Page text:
Prospects who have a problem don’t always think that they have one. It’s a good idea to keep asking questions about the prospect’s wants, needs, desires and goals until a clear problem is visible. Then try to focus on your products or services that will solve the problem.
Knowing how to close is a critical skill for every salesperson. And while some sales are “easy,” many aren’t. These posts will help you hone your approach to closing.
Stalls normally mean your prospects don’t have enough reason to buy now. You obviously need to do something, but what? If your salespeople accept these stalls, you may lose most of your prospects. Rarely do they “think it over,” then make a buying decision. Studies show that more than half of stalling prospects look around for another supplier.
There are three stalls in sales negotiations
The difference between top and average salespeople is not their knowledge of closing secrets or special techniques.
Here are seven characteristics of top closers:
One of the biggest disconnects in business today is that most selling processes do not adapt in time with shifts in the marketplace. As a result, closing rates suffer.
This is according to new research by the Sales Benchmark Index, which also found there were three specific obstacles to closing today.
We’ve listed those three obstacles below, along with some proven strategies for triumphing over each of them and increasing closing rates.
There are three possible outcomes for every sales call:
- The best is the sale closes or moves forward
- The second is no decision is made (a.k.a, stalling), and
- The worst is the sale is lost.
Between fierce competition and across-the-board spending cuts, it’s become increasingly difficult for small businesses to get those lucrative corporate accounts. But the right approach can give you an edge.
Here are three best practices to give Sales an edge when it comes to landing corporate clients.
It happens. A sale that should have been made slips away. Do you and your salespeople know why?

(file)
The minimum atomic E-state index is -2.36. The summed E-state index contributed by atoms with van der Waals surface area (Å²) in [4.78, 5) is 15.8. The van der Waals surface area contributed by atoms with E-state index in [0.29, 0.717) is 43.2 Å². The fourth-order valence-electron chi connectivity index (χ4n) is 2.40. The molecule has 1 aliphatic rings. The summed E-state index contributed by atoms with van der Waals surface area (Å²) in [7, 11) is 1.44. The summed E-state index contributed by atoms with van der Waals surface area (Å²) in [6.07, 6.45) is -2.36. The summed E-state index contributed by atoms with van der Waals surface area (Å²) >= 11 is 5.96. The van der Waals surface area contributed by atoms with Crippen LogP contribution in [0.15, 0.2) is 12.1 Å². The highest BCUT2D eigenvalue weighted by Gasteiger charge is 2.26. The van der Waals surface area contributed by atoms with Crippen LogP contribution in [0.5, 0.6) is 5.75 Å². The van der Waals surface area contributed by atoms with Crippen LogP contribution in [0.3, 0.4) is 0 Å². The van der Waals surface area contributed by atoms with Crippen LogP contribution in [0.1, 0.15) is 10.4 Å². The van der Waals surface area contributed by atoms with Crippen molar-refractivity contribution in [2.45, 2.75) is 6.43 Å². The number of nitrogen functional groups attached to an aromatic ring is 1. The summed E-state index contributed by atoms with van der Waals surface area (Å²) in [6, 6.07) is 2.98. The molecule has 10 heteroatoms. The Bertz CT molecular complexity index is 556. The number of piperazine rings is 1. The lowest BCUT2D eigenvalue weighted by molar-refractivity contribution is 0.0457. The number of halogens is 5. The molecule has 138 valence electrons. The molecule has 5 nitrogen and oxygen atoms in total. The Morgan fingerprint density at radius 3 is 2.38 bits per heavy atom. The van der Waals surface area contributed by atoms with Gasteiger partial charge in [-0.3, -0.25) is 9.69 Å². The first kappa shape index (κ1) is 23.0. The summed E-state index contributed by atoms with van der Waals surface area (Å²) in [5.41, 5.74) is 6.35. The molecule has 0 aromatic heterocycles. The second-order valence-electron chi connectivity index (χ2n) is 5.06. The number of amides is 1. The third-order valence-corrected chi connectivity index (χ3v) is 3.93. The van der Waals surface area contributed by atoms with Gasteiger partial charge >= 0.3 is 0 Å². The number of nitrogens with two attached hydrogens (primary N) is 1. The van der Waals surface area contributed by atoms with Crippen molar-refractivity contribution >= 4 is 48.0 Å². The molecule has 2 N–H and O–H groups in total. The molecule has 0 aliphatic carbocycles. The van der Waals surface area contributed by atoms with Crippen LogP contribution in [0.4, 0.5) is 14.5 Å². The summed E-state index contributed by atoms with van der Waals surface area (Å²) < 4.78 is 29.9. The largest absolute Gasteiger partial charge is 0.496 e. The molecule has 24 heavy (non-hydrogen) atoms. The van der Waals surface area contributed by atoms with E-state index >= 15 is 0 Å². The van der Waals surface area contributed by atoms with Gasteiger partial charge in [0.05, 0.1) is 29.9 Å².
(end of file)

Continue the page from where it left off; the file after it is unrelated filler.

In How Winners Sell, author and sales consultant Dave Stein lists the seven common reasons. Here they are, in reverse order of incidence:
New research confirms in the majority of cases, when there’s a significant lapse in closing rates, it’s not them … it’s you.
One of the biggest obstacles to closing in today’s marketplace is the fact that a company’s selling process has fallen out of sync with its prospects’ buying process.
This according to the Sales Benchmark Index, which found the three most common obstacles sales organizations encounter in terms of their selling process are:
Prospects who told your salespeople “no” yesterday could be ready to buy today. It all depends on the salesperson’s approach.
Author and sales consultant Jack Daly recommends this strategy when approaching prospects who have turned you down in the past:
In today’s cost-conscious marketplace, very few prospects are willing (or able) to agree to a purchase until they know the answers to these make-or-break questions.
With that in mind, here are three questions every prospect wants answers to before making a final decision:
Does this purchase address a need? One of the most difficult aspects of closing any sale is convincing the prospect a purchase is necessary. One strategy: Focus on benefits your competitors – or an incumbent supplier – can’t (or won’t) offer.